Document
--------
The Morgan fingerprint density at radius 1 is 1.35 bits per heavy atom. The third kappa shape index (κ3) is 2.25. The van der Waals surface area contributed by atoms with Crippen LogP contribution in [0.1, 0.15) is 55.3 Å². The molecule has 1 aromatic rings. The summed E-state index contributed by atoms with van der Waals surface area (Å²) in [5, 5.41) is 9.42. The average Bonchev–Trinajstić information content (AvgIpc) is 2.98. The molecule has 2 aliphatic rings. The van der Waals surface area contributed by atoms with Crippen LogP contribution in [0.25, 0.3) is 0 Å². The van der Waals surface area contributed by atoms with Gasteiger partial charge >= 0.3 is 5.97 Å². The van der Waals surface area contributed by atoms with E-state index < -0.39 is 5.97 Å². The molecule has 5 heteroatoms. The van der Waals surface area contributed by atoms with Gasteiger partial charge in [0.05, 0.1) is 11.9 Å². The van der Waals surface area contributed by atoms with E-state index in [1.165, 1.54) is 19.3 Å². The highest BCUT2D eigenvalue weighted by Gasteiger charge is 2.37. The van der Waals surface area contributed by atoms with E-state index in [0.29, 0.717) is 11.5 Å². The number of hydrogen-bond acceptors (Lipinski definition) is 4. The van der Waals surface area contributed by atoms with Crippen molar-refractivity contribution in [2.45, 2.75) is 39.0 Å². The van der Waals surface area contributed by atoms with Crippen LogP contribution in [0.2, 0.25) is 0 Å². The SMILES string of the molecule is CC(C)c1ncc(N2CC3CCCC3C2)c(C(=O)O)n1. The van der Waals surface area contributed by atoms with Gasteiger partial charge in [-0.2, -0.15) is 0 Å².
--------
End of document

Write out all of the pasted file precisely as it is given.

The Morgan fingerprint density at radius 1 is 1.35 bits per heavy atom. The third kappa shape index (κ3) is 2.25. The van der Waals surface area contributed by atoms with Crippen LogP contribution in [0.1, 0.15) is 55.3 Å². The molecule has 1 aromatic rings. The summed E-state index contributed by atoms with van der Waals surface area (Å²) in [5, 5.41) is 9.42. The average Bonchev–Trinajstić information content (AvgIpc) is 2.98. The molecule has 2 aliphatic rings. The van der Waals surface area contributed by atoms with Crippen LogP contribution in [0.25, 0.3) is 0 Å². The van der Waals surface area contributed by atoms with Gasteiger partial charge >= 0.3 is 5.97 Å². The van der Waals surface area contributed by atoms with E-state index < -0.39 is 5.97 Å². The molecule has 5 heteroatoms. The van der Waals surface area contributed by atoms with Gasteiger partial charge in [0.05, 0.1) is 11.9 Å². The van der Waals surface area contributed by atoms with E-state index in [1.165, 1.54) is 19.3 Å². The highest BCUT2D eigenvalue weighted by Gasteiger charge is 2.37. The van der Waals surface area contributed by atoms with E-state index in [0.29, 0.717) is 11.5 Å². The number of hydrogen-bond acceptors (Lipinski definition) is 4. The van der Waals surface area contributed by atoms with Crippen molar-refractivity contribution in [2.45, 2.75) is 39.0 Å². The van der Waals surface area contributed by atoms with Crippen LogP contribution in [0.2, 0.25) is 0 Å². The SMILES string of the molecule is CC(C)c1ncc(N2CC3CCCC3C2)c(C(=O)O)n1. The van der Waals surface area contributed by atoms with Gasteiger partial charge in [-0.2, -0.15) is 0 Å².